Finn, who played alongside Murtagh in Middlesex's County Championship-winning side in 2016, said that that year's triumph - capped with victory over Yorkshire in a memorable title decider at Lord's - deserved to be recalled as the crowning glory of his career, notwithstanding his incredible display for Ireland in the Lord's Test in 2019, when he claimed 5 for 13 on the first morning to bowl England out for 85.

"The 2016 Championship win was the culmination of all those years building up towards that win," Finn said. "The bowling unit that we had, not just Murts and myself, but [Toby] Roland-Jones, [James] Harris … you felt that, with three of us out on the park at any given time, led by Murts, we were a potent threat, and it proved to be so."

That knowledge will soon be reinvested into the Middlesex set-up as Murtagh begins his career as a full-time coach, a role that both Finn and Scott believe he is ideally suited to fulfilling.

"He just captivates people's hearts: everyone loves Murts," Scott said. "He says it how it is, he's not afraid to take the mickey. He has found the right balance in doing that, and I think that is so valuable: communicating with people, we need that. The youngsters coming through need to understand what it's like to be part of a team.

Finn added: "He knows how to take wickets, and what you want from a bowling coach is experience and lived experience in the field. No one's taken more … I don't know who would have taken more wickets for Middlesex, other than people pre-war.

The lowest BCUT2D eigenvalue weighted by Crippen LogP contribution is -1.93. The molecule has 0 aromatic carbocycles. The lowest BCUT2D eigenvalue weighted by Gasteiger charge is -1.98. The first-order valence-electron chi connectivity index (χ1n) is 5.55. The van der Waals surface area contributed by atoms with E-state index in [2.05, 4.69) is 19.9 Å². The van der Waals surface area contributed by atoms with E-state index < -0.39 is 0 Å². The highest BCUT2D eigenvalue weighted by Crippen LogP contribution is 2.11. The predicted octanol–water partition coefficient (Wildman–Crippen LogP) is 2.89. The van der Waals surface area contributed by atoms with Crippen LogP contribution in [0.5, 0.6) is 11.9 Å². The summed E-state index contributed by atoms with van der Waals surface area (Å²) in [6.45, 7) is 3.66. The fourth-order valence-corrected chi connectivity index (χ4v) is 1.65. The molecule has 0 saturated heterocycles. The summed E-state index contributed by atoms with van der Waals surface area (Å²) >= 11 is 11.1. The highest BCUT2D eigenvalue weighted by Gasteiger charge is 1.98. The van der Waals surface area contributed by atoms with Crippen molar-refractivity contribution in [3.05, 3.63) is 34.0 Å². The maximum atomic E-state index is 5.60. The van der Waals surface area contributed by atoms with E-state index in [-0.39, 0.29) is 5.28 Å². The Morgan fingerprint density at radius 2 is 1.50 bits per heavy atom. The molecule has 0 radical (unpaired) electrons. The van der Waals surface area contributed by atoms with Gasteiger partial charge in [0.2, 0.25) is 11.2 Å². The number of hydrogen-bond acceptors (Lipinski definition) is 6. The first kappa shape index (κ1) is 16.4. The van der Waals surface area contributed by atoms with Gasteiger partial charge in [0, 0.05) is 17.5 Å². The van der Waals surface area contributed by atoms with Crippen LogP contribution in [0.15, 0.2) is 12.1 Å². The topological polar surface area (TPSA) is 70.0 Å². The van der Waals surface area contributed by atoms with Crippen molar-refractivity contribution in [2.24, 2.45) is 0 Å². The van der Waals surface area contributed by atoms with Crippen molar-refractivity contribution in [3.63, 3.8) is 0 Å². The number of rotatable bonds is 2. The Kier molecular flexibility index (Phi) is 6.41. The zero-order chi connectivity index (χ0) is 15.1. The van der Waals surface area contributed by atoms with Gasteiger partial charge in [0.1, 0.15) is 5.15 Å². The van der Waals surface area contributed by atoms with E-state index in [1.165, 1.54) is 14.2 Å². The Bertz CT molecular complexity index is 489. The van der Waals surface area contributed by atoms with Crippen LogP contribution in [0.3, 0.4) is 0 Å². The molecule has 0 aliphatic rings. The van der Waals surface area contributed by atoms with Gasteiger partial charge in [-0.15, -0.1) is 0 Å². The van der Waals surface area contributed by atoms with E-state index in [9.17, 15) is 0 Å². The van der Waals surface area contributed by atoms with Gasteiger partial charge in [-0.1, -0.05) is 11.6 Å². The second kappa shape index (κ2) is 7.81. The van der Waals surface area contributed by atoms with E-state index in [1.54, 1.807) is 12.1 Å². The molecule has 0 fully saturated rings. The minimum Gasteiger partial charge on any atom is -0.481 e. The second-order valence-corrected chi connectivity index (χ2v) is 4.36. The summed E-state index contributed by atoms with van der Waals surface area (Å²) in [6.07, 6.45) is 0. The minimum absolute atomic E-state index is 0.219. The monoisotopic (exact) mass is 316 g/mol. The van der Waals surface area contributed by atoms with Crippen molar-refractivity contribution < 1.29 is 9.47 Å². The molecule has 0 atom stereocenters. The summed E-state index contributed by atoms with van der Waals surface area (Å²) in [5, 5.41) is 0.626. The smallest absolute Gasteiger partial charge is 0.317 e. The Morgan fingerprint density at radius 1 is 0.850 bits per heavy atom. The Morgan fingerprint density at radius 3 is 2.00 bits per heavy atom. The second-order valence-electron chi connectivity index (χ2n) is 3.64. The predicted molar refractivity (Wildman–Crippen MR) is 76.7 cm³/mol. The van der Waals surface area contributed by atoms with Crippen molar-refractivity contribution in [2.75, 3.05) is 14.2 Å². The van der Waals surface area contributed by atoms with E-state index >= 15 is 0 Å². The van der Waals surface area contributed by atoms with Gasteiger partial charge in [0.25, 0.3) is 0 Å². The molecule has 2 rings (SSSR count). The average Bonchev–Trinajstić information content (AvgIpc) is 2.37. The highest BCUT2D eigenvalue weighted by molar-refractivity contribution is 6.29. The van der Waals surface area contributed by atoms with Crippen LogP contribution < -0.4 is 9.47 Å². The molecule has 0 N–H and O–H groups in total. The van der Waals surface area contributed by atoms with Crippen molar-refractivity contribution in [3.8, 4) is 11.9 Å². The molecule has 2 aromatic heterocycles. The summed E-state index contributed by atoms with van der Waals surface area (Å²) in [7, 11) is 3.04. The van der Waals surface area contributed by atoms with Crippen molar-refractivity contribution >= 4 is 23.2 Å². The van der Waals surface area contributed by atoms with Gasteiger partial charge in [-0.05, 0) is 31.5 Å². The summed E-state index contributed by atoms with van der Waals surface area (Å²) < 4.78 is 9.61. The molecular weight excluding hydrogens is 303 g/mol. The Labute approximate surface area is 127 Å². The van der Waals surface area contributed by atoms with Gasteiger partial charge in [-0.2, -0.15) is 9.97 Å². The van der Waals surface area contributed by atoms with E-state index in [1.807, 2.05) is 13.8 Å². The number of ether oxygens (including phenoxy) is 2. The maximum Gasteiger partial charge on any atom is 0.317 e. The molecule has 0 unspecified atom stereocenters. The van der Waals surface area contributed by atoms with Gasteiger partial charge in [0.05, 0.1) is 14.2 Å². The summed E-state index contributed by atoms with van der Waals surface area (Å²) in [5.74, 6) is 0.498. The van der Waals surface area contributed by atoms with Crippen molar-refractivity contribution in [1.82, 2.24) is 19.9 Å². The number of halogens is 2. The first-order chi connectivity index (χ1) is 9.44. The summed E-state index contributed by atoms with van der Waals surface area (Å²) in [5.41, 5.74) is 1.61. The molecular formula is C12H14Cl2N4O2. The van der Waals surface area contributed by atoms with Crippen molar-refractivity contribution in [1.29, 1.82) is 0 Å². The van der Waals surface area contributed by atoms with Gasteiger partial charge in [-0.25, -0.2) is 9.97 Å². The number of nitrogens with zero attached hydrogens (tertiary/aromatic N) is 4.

"As a bowling coach, the biggest challenge is to impart that knowledge and to be able to converse with people who are younger. And, as a 42-year-old, he's still one of the most popular people within the dressing room. He's still popular and able to communicate with those people, which is a great skill as a bowling coach."

Since moving to Middlesex in 2007, Murtagh has racked up 841 first-class wickets at 23.49 for the club, including 817 in the County Championship and Bob Willis Trophy, which is almost 200 clear of his nearest challenger, Chris Rushworth of Durham and latterly Warwickshire. Only James Anderson among contemporary seamers has more first-class wickets, although the bulk of his tally of 1104 have come in Test cricket (690).

"I can't see anyone else challenging those sorts of numbers," Finn said. "The game has changed unfathomably, even within the last five years, with the lean towards T20 cricket. So he is the sort of person who should be, and will be, cherished for the way that he has played the game.

"For a certain generation of people, this will be the mark of what a truly successful cricketer is - your first-class record. He is one of the last of a dying breed. Certainly, within the next three or four years, as those guys die out, for want of a better phrase, there aren't going to be too many of them left. They should be cherished and should be celebrated."